When creating a homeschooling schedule, areas of instruction, student age, and family schedule should all be taken into consideration. These three things should be integrated to come up with a schedule that will benefit children and adults alike. There is no need, however, to redesign the wheel. Use tools available to you to come up with a schedule that meets your needs.

The first step in creating a homeschooling schedule is to develop a mission statement. Take a few hours to sit down, write and rewrite a statement of purpose for your homeschool. Consider these questions: what do you want your children to learn? What can you provide through homeschooling that your child cannot get through a regular education setting? What traits do you want to promote in your child? Writing a mission statement will guide your instruction and scheduling choices.

Once you have a mission statement, it is time to do some research. Collect information on the topics you plan to teach, and the developmental level of your child. The internet is a valuable tool for this type of research. To make things easier, you may want to refer to the teaching standards laid out by your state for the appropriate grade level. They have done the research for you. Use these standards compared to your mission statement to add and delete topics that you would like to be a part of your curriculum. For example, if religion is something you feel strongly about, you might add that topic of study to your states standards. Or you might incorporate it into already existing standards such as, teaching about people who have made a difference, or use religious works as part of a cultural study or reading material.

With a mission statement and instructional content, you can now begin to schedule your instructional week. With a weekly calendar in front of you, first set down meal, snack and nap times appropriate for your child and/family. Next add in regular necessary family activities, such as weekly trips to the grocery store, sports practice, or church commitments. Keep in mind that these activities can be tied into current studies and become part of the learning environment. Decide how many hours a day you wish to devote to instruction, and what time is reasonable to begin each day. Finally divide the time between subjects. It is generally accepted that at least 2-2 1/2 hours a day should be devoted to language arts (reading, writing, grammar, spelling, listening and speaking). Another hour should be spent focusing on math. The rest of your time should be divided among your other areas of study. Some people prefer to hit every subject for a short time every day, but most hit each area of study for a longer period only once a week. For example, Monday – science, Tuesday – social study, Wednesday – religious studies, Thursday – art and music, Friday – community service.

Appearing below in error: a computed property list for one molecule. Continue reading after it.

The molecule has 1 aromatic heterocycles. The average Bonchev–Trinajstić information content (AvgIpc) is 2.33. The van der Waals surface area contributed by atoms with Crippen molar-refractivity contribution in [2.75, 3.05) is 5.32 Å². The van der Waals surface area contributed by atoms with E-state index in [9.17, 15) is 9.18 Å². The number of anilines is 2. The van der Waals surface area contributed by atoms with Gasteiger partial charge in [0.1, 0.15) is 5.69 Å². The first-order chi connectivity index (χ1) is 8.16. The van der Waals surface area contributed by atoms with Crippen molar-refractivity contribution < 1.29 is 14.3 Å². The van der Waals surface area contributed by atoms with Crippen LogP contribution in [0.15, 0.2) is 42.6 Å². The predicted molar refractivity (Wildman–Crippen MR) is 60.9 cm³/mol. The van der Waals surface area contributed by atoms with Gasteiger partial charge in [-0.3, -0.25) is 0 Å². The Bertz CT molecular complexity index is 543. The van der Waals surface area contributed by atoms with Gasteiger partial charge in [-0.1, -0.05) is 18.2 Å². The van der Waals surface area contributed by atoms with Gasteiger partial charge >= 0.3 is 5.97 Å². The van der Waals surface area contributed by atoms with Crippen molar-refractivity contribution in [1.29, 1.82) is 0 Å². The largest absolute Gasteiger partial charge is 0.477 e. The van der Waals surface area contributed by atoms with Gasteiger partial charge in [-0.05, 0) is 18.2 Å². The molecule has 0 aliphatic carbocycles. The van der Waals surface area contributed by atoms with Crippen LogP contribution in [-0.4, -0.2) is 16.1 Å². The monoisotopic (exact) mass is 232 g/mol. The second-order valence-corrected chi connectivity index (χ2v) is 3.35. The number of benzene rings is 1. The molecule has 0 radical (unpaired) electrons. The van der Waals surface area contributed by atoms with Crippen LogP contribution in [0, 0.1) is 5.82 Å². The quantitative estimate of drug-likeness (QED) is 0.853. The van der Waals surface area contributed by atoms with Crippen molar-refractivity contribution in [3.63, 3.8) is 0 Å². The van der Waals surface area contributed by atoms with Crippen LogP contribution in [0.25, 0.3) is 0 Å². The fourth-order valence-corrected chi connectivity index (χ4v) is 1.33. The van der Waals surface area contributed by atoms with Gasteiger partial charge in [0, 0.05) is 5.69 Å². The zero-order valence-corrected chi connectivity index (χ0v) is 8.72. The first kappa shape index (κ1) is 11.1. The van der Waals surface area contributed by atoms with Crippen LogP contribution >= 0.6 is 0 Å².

The last key piece in your homeschool schedule is physical activity. While some choose to treat this as any other content area, and designate an hour or two each week to play sports, we highly recommend that you take time each day to address it. Incorporating short spurts of physical activity into breaks throughout the day will reenergize students and allow them to focus more on their studies. Additionally, spending 30 minutes of focused physical activity with your child each day will model and promote healthy behavior that will last a life time.



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